Spirit. Sugar. Bitters.
The building blocks of the classic cocktail.
This month’s Mixology Monday hosted by Sass & Gin is a back to basics with a twist. We start with the venerable Old Fashioned. Perhaps the drink that most defines or even originates the concept of a cocktail. My preferred version is made with 1 sugar cube muddled with 2 dashes Angostura, 1 dash Orange Bitters, and a barspoon of water. Then firmly press in a large orange peel and pour in 2.5 ounces of Rye. Add a large sphere or cube of ice and stir until well chilled.
Sass & Gin has tasked us to take that classic and push it outside the box.
Here it goes.
Since we are all feeling a little Irish this time of year, I thought it fitting to offer up an old fashioned cocktail with one of the world’s oldest spirits: Poitin (say potcheen) derived from the Gaelic word for little pots, as in pot-stills. Early records apparently report distilling in Ireland way back in the year 584 by Irish monks. Traditionally made with malted barely, potatoes, and sugar beets, poitin is typically an un-aged Irish moonshine. It was “outlawed” (or prohibitively taxed) in 1661 by King Charles forcing distillers to ply their craft in hiding, evading the excise men, for the next several hundred years. So, in a way, you could say that Poitin is the spirited distillate of Irish independence.
The Glendalough mountain-strength Poitin I’m using is rather intense. It’s got some burn, but it also has a pleasant woody quality with a grape-like fruitiness, maybe a bit of green apple peels and a touch of lime. A pinch of spice, clove? My first attempts at this drink used straight-up, mountain-strength. And well, it was too much…too much to achieve proper balance that is. So, I backed it off and ‘gasp,’ diluted it a bit. In the future, I will purchase either the regular strength or the sherry cask finished version rather than the mountain.
Now for the sugar. I tried a bunch of options. Molasses was overbearing. Maple didn’t jive. Simple syrup was too simple. Demerara syrup could work. However, it was a 1:1 honey syrup made with a fall honey that we got from a friend that made it sing. During the fall, the bees feast on the aster flowers and the resulting honey has a vivacious floral, herbal aroma along with a deep amber color and a heavier flavor than that of, say a spring honey.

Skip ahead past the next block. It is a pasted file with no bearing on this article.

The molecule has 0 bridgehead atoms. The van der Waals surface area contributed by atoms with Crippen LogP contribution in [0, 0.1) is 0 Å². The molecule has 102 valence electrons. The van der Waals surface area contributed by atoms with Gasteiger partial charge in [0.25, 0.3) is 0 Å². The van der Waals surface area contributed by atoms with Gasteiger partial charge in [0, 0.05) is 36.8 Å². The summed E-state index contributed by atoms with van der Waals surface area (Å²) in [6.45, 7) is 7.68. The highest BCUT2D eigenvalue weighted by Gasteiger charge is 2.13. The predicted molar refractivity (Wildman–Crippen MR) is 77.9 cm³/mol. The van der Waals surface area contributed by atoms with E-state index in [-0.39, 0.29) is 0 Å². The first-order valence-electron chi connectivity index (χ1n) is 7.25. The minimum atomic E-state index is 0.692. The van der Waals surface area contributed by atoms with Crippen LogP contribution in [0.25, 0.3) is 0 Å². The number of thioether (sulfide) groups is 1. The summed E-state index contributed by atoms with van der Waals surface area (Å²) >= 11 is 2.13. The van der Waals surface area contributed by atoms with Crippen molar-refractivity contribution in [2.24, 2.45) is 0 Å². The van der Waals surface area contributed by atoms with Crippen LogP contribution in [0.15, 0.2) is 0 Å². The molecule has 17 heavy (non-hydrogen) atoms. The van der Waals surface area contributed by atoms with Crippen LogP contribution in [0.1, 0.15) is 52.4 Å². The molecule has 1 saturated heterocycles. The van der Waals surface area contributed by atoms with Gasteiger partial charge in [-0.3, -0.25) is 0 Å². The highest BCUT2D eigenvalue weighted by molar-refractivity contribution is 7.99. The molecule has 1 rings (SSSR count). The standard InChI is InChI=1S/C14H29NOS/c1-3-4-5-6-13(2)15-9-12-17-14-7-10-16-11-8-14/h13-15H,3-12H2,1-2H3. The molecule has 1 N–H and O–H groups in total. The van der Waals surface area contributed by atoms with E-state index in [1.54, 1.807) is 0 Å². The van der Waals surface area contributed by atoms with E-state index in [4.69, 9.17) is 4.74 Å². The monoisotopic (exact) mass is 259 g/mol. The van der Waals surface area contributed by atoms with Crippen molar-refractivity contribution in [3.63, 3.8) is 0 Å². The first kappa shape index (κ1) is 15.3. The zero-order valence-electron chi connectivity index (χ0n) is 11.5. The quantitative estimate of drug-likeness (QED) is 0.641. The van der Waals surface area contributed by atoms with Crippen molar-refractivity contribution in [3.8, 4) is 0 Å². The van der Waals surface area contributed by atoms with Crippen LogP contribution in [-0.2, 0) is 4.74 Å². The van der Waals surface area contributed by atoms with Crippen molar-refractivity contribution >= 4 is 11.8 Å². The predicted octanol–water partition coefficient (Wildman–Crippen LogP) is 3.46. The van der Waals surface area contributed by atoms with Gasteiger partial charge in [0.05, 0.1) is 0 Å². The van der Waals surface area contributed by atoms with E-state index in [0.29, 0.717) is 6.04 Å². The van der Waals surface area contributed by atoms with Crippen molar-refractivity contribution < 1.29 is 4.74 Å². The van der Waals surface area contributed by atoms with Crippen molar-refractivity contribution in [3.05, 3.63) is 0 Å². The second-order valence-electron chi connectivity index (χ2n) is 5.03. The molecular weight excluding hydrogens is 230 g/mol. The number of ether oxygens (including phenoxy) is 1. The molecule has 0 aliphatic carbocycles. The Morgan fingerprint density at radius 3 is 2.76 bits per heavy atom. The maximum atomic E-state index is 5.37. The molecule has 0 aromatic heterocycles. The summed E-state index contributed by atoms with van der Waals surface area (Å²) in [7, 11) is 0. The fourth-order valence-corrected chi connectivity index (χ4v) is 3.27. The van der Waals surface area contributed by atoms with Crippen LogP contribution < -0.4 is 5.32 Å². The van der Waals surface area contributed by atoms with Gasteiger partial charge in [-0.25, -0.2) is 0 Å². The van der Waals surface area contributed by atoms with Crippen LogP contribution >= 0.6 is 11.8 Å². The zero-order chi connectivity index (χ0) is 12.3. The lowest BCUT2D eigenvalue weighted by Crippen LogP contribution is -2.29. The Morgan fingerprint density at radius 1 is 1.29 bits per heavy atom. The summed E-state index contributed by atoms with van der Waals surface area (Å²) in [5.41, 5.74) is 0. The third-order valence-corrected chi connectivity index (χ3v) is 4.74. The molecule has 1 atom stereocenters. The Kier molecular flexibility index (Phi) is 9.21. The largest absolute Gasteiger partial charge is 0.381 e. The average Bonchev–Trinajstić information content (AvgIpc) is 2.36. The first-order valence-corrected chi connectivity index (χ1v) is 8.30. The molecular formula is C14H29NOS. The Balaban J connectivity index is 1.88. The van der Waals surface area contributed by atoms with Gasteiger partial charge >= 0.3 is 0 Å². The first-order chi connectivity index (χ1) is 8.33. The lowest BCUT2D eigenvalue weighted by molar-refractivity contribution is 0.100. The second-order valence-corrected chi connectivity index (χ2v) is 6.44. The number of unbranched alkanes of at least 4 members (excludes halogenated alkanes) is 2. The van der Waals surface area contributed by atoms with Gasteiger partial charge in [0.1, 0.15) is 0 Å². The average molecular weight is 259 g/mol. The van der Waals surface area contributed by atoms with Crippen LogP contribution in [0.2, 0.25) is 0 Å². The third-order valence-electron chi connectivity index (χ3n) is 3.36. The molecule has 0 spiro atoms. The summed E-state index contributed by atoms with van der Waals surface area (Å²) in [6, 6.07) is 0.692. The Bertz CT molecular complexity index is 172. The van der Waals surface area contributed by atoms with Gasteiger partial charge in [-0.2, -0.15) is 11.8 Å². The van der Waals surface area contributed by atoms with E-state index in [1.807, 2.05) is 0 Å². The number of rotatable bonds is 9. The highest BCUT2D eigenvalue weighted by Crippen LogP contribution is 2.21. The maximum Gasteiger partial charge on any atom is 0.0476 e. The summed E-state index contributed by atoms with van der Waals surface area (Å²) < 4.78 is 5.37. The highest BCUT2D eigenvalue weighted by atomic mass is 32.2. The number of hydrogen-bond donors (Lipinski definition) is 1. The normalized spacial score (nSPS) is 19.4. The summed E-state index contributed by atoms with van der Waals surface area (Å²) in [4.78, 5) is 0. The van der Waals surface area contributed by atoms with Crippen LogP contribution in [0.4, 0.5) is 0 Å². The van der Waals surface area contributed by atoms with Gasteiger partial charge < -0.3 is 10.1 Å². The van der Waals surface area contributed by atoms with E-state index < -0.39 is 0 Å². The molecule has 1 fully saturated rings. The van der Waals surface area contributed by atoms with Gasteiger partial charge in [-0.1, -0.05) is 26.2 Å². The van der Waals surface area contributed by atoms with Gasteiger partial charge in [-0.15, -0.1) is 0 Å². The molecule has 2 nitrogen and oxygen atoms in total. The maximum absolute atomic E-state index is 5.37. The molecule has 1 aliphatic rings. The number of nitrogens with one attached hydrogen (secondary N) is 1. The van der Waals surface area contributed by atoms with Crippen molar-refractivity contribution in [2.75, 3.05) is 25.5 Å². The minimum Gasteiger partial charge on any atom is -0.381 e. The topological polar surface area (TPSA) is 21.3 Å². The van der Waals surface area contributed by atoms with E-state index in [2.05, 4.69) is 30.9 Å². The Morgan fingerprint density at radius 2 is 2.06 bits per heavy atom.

Bitters… I really wanted this drink to have some exotic bitters in it, but in the end, I liked the Angostura and Orange bitters best.
Here you have it:
The Connemara Te (pronounced tay)
1.5 oz Poitin, Mountain-Strength
.5 oz Cold Water
.5 tsp Honey Syrup
2 dashes Angostura Bitters
1 dash Orange Bitters
4 drops Orange Blossom Water
Combine the honey syrup, bitters, and orange peel in the bottom of an old fashioned glass. Use a muddler to press out the citrus oils. Add the water and give it a swirl or two with the muddler. Then add the poitin, the orange blossom water, and ice. Stir with a barspoon until well chilled.
Note: I suspect that if I were to use a lesser proof of poitin, I would find this drink quite agreeable using 2oz of spirit and only a barspoon of water. However, I’ll have to confirm that some other time.
Other Note: Connemara Te is a reference to the song The Hills of Connemara, which is about Irish moonshiners. In the song they refer to the ‘shine as mountain te. ‘Te’ is the gaelic word for tea.
To see a round-up of all the great contributions to this month’s Mixology Monday click here.
Happy Saint Patty’s Day!